Lawsuits Filed in Japan to Overturn Dual Surname Ban

Yomiuri Shimbun file photo
The Tokyo District Court in Chiyoda Ward, Tokyo

TOKYO (Jiji Press) — Twelve plaintiffs Friday filed lawsuits in Japan against laws that prohibit different surnames for married couples.

The plaintiffs demand court confirmation that both of a couple can legally maintain their premarital surnames after marriage, claiming that provisions against different surnames for married couples in the Civil Code and the family register law are unconstitutional.

The lawsuits were filed by the plaintiffs from Tokyo, Hokkaido and Nagano Prefecture with Tokyo District Court and Sapporo District Court in Hokkaido.

Allowing different surnames for married couples is “a system that is necessary so that everyone can get married happily,” said Megumi Ueda, one of the plaintiffs.

Ueda, 46, said she had decided not to change her surname upon marriage. “My name is myself,” said Ueda, who lives in Tokyo.

Ueda, whose job involves a lot of work abroad, chose de facto marriage partly because of concern that she might have difficulty explaining her degrees earned in Britain and France if her surname were different from that on the degrees.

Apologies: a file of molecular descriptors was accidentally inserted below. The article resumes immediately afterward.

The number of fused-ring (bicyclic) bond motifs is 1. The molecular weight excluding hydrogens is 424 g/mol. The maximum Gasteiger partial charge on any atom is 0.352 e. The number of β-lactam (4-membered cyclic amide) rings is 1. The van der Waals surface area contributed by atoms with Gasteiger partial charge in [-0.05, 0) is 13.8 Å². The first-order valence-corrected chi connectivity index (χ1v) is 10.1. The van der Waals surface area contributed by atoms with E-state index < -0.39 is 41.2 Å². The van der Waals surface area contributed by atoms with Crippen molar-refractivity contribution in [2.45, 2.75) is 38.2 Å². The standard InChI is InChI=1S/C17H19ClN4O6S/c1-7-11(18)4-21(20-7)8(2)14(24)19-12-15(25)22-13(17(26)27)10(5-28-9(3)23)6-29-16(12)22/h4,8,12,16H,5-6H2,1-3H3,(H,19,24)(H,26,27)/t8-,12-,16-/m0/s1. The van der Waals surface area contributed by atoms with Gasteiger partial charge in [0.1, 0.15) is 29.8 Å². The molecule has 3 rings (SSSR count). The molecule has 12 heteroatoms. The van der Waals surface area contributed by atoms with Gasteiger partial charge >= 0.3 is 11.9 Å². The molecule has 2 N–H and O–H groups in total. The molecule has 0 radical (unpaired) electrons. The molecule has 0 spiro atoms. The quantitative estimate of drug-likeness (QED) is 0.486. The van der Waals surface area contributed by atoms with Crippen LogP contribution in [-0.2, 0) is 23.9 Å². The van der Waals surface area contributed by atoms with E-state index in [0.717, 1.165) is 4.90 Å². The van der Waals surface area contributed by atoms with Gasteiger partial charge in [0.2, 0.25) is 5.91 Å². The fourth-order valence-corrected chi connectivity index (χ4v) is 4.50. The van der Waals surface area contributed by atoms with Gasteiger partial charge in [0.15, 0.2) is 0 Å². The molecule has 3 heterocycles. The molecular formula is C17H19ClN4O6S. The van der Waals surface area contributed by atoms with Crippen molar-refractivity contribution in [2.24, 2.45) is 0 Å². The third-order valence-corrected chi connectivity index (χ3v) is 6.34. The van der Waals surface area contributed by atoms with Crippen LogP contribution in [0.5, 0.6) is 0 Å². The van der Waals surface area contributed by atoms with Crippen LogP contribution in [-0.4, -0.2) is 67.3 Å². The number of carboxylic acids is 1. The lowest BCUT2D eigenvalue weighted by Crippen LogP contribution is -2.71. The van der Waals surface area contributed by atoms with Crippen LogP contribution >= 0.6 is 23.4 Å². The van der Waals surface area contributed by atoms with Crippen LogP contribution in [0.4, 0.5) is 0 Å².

Ueda could have asked her partner to adopt her surname to legally marry. “I didn’t want my partner to undergo what I feel uncomfortable with,” she said.

In Japan, de facto marriage has disadvantages.

It was not easy for the couple to take out a housing loan. Tax deductions for spouses will not be available even if one of them loses a job and becomes a dependent.

For inheritance, de facto couples are also at disadvantage compared with legally married ones.

Some of Ueda’s female colleagues use their premarital surnames for work, but using a name different from the one on the family register often complicates paperwork abroad, according to Ueda.

Ueda views as problematic the current system in which either of a couple needs to change the surname to marry.

In recent years, the Japan Business Federation, or Keidanren, and the Japan Association of Corporate Executives, or Keizai Doyukai, are calling for legalizing dual surnames for married couples.

“We are getting a tailwind from growing support. We will fight so that courts will understand us,” Ueda said.